Clinical Laboratory Testing
To obtain samples of anthrax and test them in a routine clinical microbiology laboratory, the following steps are needed to confirm the presence of anthrax:
- Gather samples -- Swabs are taken of the nasal passages and any skin lesions of persons possibly exposed to anthrax. Samples of sputum, blood and spinal fluid may also be taken from persons who have symptoms. Swabs may be taken of surfaces where the patients may have been exposed.
- Initial culture -- The samples are transported to the laboratory and plated out, placed on a medium that will support the growth of anthrax, and incubated at the appropriate temperature. This step takes 6-24 hours, depending on the purity of the sample and the concentration of bacteria in it.
- Gram stain test -- Bacteria from the culture are placed on a glass microscope slide, stained by the Gram procedure, and then examined under the microscope for their shape and color. If the bacteria are anthrax, they should be rod-shaped and "Gram-positive" (blue). This test takes 10-15 minutes.
- Repeat culture -- The bacteria from the initial culture are replated on a medium that will support the growth of anthrax, and incubated at the appropriate temperature. This step takes 24-48 hours.. The aim is to grow up larger quantities of the bacteria for biochemical testing.
- Biochemical testing -- In the laboratory, specific chemicals are added to the bacteria to identify them definitivel as anthrax. This step takes 2-3 hours.
The time elapsed from when the samples were first gathered is now between about 32 hours and 75 hours -- between one-and-a-third days and a little over three days.
To learn what strain of anthrax is in a sample and to see if two samples of anthrax contain the same or different strains, DNA fingerprinting is done. This is similar to the DNA fingerprinting used in investigations of crimes and of human remains, as after the September 11 terrorist attacks on the World Trade Center.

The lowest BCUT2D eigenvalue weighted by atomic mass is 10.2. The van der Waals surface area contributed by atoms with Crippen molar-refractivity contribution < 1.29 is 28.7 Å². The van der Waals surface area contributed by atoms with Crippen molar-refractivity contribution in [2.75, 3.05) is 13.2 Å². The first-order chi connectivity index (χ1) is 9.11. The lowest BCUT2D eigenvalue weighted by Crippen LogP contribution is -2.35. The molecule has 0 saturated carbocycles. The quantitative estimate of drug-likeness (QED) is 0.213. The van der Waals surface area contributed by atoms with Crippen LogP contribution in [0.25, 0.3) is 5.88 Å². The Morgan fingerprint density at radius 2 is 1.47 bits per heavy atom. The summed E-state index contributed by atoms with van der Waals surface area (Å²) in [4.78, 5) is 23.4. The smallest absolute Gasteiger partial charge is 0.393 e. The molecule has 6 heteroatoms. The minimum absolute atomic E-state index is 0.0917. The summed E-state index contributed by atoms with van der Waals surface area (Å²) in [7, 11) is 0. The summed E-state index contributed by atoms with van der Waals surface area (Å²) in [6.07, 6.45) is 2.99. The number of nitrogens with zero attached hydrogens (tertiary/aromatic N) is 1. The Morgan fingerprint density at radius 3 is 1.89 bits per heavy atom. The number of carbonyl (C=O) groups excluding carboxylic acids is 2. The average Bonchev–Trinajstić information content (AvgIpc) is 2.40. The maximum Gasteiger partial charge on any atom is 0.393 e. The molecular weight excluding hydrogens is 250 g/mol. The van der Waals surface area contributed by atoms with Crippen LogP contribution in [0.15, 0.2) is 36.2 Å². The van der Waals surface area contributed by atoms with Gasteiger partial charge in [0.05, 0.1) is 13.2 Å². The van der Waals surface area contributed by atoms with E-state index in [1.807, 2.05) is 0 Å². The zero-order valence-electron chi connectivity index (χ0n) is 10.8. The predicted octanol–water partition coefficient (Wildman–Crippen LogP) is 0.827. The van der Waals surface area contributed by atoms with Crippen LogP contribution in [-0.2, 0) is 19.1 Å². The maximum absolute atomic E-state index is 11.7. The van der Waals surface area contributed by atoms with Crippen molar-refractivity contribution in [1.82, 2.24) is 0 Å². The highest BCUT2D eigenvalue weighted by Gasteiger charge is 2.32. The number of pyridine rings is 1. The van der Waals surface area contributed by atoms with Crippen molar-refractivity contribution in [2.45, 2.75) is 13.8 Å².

In DNA fingerprinting anthrax, 8 specific sites in the DNA of each sample of bacteria are analyzed and compared. These particular sites were chosen for analysis because they are very highly polymorphic (variable) and, together, they furnish great power in distinguishing strains of anthrax. This test takes approximately 6-10 hours.
How Genetic Testing of Anthrax is Done
Genetic testing utilizes an anthrax DNA fingerprinting technique first reported in 1998 in the Proceedings of the National Academy of Sciences.
To distinguish different strains of the bacteria, the technique looks at DNA fragment lengths and sequences of specific fragments. The technique uses PCR (polymerase chain reaction) and DNA sequencing. PCR replicates DNA fragments in huge volumes and makes such genetic studies possible by providing many copies of identical fragments for analysis.
In PCR, the double strands of DNA are heated to separate the strands. Then the polymerase enzyme is added along with compounds called "primers," which start or "prime" the reaction. The reaction builds a complementary strand of DNA for each original strand.
From the 2 identical copies of double-stranded DNA, 4 copies are made the same way, then 8, then 16 and so on, taking advantage of exponential duplication, rapidly resulting in thousands of copies for study. Thus, all the genetic material needed for the analysis can be gained from one or a very few bacteria (even dead bacteria) in a sample.
The technique used with anthrax is a double PCR strategy to increase the sensitivity of the procedure while specifically selecting the bacteria under investigation. DNA products of a first PCR amplification are used as templates in a second reaction primed by primers that distinguish the strains of anthrax.
Applying Genetic Testing to an Anthrax Outbreak in Russia
The technique has worked even on old samples of tissue fixed in formalin from anthrax victims. The samples came from forensic studies of an outbreak of anthrax that occurred in Sverdlovsk, USSR (now Ekaterinburg, Russia) in 1979.
At that time, Soviet officials attributed the outbreak to the consumption of contaminated meat. But genetic testing done in 1998 at the Los Alamos National Laboratory confirmed that tissues from all victims contained by an identical mixture of B anthracis strains. All natural outbreaks of anthrax so far studied have resulted from a single strain. Evidence also indicated that most of the victims worked or lived in a narrow zone extending from a military microbiology facility in the city to the southern city limit that paralleled the prevailing northerly wind. The anthrax outbreak that occurred in Russia in 1979 was clearly due to a biologic weapon accident, not to eating contaminated meat.
This report is based in part on information published by the CDC (the Centers for Disease Control and Prevention at http://www.cdc.gov) and a report from the Los Alamos National Laboratory published in the February 3, 1998 issue of the Proceedings of the National Academy of Sciences.
Medical Author: Frederick Hecht, MD
Medical Editor: Dennis Lee, MD